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The WB at 10: 100+ Vital to Growth in Markets

Jan 17, 2005  •  Post A Comment

While The WB’s well-known partnership with Tribune Broadcasting Group was essential to the network’s launch in 1995, the creation of The WB 100+ Station Group in 1998 kept the network growing.

The local cable-delivered station group was the invention of network founder Jamie Kellner, who believed The WB needed to extend its reach into the far pockets and corners of the country.

“In order to compete aggressively against the Big 4 you have to be seen in Portland, Ore., and Portland, Maine, and every place in between,” said Russell Myerson, executive VP and general manager of The WB 100+.

In fact, this unique station group stretches into 43 states and across five time zones. In the first quarter of 2005, when the group raises its banner in the Fairbanks, Alaska, market, it will have tapped into every single designated market area between markets 100 and 212, reaching 9 million households. Ninety-six of the top 99 markets also host WB affiliates.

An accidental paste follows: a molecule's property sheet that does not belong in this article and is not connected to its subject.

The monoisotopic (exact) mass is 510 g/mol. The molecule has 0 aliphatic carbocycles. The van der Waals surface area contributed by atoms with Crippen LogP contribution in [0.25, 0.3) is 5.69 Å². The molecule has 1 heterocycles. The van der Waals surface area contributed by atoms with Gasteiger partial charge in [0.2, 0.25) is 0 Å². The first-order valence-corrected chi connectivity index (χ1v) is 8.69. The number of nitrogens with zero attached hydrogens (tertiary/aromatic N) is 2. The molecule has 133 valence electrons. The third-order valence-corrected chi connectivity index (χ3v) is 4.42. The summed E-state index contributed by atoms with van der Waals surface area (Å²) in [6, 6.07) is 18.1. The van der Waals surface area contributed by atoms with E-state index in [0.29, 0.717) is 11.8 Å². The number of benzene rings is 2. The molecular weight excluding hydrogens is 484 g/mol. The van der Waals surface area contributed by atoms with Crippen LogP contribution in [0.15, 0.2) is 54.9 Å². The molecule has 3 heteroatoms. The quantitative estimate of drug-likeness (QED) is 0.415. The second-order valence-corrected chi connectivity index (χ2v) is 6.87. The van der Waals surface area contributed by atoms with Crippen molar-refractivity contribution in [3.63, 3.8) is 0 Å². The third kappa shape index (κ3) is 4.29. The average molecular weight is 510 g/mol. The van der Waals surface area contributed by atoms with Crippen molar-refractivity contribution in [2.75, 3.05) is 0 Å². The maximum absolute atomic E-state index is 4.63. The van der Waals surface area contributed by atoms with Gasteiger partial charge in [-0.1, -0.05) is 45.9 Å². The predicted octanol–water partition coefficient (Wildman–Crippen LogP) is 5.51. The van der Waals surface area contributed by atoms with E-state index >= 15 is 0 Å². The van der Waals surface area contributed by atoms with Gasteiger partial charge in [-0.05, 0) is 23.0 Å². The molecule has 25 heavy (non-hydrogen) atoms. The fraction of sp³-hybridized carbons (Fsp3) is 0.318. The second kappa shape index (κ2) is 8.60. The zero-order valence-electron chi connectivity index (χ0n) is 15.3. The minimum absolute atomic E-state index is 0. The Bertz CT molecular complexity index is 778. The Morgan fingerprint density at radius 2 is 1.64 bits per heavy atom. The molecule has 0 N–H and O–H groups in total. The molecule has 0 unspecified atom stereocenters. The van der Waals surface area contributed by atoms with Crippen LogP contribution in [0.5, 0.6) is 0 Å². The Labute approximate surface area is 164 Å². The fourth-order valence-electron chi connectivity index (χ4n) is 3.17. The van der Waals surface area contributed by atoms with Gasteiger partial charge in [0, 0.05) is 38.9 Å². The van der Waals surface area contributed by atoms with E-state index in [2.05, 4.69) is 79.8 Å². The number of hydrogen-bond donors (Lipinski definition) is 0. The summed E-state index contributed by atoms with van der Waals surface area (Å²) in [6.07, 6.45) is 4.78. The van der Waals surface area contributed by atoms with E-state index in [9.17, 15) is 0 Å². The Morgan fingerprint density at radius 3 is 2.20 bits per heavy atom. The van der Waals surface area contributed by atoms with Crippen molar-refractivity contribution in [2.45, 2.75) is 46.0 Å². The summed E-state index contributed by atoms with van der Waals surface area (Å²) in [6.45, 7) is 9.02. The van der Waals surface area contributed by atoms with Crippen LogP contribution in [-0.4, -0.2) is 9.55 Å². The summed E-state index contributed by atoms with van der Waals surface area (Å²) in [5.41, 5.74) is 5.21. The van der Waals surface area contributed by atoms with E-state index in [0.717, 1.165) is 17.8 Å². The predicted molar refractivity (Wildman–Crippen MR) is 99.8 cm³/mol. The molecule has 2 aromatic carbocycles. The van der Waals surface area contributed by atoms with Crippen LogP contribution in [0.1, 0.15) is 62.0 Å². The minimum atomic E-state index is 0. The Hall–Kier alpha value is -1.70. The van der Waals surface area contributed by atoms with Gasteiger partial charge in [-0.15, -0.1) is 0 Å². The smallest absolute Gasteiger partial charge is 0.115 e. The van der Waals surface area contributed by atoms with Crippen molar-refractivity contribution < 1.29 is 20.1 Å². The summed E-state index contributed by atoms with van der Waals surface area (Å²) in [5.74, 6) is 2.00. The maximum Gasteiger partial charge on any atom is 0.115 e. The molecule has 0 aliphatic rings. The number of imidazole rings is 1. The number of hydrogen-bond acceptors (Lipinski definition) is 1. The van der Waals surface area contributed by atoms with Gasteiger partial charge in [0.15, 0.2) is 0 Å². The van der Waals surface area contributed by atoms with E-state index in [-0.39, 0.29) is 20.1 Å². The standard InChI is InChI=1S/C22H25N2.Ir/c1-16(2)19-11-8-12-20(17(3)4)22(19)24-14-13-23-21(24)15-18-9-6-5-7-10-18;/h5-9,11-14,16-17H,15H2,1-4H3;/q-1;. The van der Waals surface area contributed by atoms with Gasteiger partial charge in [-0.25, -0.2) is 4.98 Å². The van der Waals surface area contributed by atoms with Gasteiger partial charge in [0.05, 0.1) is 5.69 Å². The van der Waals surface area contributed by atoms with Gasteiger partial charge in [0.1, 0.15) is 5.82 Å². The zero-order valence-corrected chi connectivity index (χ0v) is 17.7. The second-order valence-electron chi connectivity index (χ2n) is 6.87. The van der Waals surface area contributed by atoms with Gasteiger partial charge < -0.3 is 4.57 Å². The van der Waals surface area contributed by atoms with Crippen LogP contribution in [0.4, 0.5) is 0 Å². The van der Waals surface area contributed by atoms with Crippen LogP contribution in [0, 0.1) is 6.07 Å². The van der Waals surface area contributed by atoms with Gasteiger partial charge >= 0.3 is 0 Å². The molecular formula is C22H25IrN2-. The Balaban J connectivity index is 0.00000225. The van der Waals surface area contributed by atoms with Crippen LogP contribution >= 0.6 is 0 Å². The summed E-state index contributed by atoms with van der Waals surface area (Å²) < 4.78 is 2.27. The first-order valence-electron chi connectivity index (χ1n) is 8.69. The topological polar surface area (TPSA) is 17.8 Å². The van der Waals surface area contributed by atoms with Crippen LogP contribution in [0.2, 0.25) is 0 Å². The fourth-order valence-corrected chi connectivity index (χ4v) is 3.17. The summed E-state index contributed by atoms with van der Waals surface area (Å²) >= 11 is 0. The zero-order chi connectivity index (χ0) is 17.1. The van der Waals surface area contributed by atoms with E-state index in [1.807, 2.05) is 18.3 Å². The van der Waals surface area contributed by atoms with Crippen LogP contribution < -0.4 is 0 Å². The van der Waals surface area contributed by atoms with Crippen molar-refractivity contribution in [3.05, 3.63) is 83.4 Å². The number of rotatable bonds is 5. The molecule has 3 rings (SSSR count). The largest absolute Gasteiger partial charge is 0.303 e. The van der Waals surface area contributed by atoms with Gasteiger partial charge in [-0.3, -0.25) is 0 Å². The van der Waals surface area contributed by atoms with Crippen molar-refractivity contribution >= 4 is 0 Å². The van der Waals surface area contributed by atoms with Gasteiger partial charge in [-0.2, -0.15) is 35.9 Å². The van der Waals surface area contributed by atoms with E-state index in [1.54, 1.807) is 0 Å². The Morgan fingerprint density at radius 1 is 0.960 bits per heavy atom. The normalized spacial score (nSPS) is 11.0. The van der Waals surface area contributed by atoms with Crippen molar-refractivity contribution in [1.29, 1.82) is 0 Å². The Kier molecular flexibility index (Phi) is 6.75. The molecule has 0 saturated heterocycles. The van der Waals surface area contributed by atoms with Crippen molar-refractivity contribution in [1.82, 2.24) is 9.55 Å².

The network reaches its markets in an unconventional way. It was difficult becoming what would be a fifth station in markets 1-99, where licenses were hard to come by. So The WB pursued a nontraditional strategy for the 100+ markets.

In each of these smaller markets, The WB partnered with an existing station affiliated with another network or a cable system operator in that market, creating a sort of virtual duopoly. The partner station sells local spots and each WB station has a local identity and call letters and participates in local community events, though it doesn’t have its own transmitter or tower. The programming is distributed from The WB in Los Angeles via satellite to cable headends in all the local markets.

Ad revenue is split among the local cable operator, The WB and the local station selling the ads. Mr. Myerson said the group has seen 30 percent growth in ad revenue this year, with most of the money coming from local spots.

Because The WB targets a younger demographic than the other networks, the local partnerships are designed to be complementary rather than competitive with each station’s other affiliated network, Mr. Myerson said.